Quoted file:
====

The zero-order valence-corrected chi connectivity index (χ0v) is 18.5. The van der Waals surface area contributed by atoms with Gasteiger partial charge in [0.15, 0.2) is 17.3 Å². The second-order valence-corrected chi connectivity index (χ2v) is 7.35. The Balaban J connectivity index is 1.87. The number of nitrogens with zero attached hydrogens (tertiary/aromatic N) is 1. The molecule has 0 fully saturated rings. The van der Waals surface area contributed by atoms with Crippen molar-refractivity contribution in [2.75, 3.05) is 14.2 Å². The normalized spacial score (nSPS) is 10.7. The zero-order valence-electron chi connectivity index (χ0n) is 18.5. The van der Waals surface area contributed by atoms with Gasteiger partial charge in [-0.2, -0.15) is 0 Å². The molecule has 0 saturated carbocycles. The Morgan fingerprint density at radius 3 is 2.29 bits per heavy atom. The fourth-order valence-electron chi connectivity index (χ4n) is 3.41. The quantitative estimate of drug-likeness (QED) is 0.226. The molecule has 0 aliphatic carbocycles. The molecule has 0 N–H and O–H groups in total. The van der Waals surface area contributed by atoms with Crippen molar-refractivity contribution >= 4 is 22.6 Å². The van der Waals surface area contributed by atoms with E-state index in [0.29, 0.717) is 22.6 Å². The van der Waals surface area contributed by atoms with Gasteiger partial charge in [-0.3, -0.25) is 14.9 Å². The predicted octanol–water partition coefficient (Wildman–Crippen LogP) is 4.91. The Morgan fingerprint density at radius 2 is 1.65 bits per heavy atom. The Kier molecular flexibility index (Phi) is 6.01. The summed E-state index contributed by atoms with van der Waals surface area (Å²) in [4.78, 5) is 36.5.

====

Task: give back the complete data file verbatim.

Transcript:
The zero-order valence-corrected chi connectivity index (χ0v) is 18.5. The van der Waals surface area contributed by atoms with Gasteiger partial charge in [0.15, 0.2) is 17.3 Å². The second-order valence-corrected chi connectivity index (χ2v) is 7.35. The Balaban J connectivity index is 1.87. The number of nitrogens with zero attached hydrogens (tertiary/aromatic N) is 1. The molecule has 0 fully saturated rings. The van der Waals surface area contributed by atoms with Crippen molar-refractivity contribution in [2.75, 3.05) is 14.2 Å². The normalized spacial score (nSPS) is 10.7. The zero-order valence-electron chi connectivity index (χ0n) is 18.5. The van der Waals surface area contributed by atoms with Gasteiger partial charge in [-0.2, -0.15) is 0 Å². The molecule has 0 saturated carbocycles. The Morgan fingerprint density at radius 3 is 2.29 bits per heavy atom. The fourth-order valence-electron chi connectivity index (χ4n) is 3.41. The quantitative estimate of drug-likeness (QED) is 0.226. The molecule has 0 aliphatic carbocycles. The molecule has 0 N–H and O–H groups in total. The van der Waals surface area contributed by atoms with Crippen molar-refractivity contribution >= 4 is 22.6 Å². The van der Waals surface area contributed by atoms with E-state index in [0.29, 0.717) is 22.6 Å². The van der Waals surface area contributed by atoms with Gasteiger partial charge in [-0.3, -0.25) is 14.9 Å². The predicted octanol–water partition coefficient (Wildman–Crippen LogP) is 4.91. The Morgan fingerprint density at radius 2 is 1.65 bits per heavy atom. The Kier molecular flexibility index (Phi) is 6.01. The summed E-state index contributed by atoms with van der Waals surface area (Å²) in [4.78, 5) is 36.5.